President Samuel K. Doe of Liberia has now released most, though perhaps not all, of the several hundred military men and politicians he locked up after an attempted coup last November. It follows, he appears to believe, that the United States should release the aid it had slowed or held up to focus his attention on matters of democracy and human rights, and that it should otherwise act to fix Liberia's troubled economy and his own tarnished image.
*But wait. Then-Master Sergeant Samuel Doe came to power by coup in 1980. He killed his repressive and corrupt (and elected) predecessor and came increasingly to mimic his political style. Last fall he finally held elections but won, it seems, only by fixing the count. Frustrated officers mounted another coup; it failed, and many were killed. President Doe, a high school dropout, detained a considerable number of real and imagined rivals -- including Ellen Johnson-Sirleaf, a Harvard-trained opposition figure who was charged with treason for, among other things, being "in a festive mood, showing joy and happiness" on the day of the abortive coup. Meanwhile, Mr. Doe had himself inaugurated under a constitution whose ample guarantees of civil liberties he was by then honoring mostly in the breach.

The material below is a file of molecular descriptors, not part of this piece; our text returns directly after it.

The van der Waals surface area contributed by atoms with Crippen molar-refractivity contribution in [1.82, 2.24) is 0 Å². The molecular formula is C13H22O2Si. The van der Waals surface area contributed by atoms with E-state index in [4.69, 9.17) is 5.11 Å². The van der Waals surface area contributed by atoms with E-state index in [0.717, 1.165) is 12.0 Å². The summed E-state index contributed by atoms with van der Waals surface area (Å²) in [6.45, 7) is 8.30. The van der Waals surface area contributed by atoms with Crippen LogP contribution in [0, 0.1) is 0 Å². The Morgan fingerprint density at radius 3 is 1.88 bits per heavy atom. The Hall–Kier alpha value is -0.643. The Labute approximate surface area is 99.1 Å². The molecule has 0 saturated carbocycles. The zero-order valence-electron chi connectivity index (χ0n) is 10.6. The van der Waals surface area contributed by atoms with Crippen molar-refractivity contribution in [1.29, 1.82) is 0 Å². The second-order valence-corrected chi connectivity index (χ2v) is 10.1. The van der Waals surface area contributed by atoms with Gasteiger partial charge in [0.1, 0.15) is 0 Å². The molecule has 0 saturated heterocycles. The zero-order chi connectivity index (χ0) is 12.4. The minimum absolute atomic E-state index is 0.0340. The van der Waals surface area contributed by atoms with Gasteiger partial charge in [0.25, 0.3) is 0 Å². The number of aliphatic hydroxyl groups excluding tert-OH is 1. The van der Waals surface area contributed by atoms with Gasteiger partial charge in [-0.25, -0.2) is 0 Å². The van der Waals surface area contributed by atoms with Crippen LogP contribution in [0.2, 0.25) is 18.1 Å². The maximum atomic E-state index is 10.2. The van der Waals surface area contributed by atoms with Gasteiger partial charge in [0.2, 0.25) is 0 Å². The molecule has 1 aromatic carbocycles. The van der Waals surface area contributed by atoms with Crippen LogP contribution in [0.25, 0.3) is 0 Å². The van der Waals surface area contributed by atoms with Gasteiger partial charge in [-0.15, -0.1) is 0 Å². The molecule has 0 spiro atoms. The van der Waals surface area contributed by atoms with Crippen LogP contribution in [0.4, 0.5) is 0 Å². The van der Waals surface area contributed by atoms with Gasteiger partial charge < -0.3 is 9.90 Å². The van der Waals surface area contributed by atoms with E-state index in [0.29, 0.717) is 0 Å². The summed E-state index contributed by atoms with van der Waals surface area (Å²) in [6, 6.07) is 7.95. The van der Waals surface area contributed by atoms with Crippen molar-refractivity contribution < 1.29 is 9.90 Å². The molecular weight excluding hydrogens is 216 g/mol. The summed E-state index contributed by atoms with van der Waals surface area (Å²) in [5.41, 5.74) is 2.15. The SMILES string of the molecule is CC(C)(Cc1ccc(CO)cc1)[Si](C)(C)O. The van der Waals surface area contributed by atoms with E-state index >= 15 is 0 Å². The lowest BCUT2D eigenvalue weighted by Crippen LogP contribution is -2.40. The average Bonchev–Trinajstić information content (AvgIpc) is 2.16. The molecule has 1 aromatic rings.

sk,2 The Reagan administration, like its predecessors, has tended to treat this West African country with an indulgence flowing from its history as a client state founded by freed American slaves. This has been especially notable in a period when Washington was leaning hard and often publicly on two somewhat similarly situated right-wing rulers in the Philippines and Haiti. In Liberia, the State Department has tended to keep its appeals for democracy and due process in a low key. The operating theory has been that working with the known quantity of President Doe is the best way to help Liberia sort out its problems. This means encouraging him to reconcile alienated Liberians and to swallow the medicine prescribed by the international bailout agencies.
sk The administration's critics see it practicing ''constructive engagement'' with Liberia -- a slighting reference to the besieged American policy toward South Africa. It is a criticism the administration cannot afford to ignore. The United States has a special exposure in Liberia. It needs a sure and strong hand.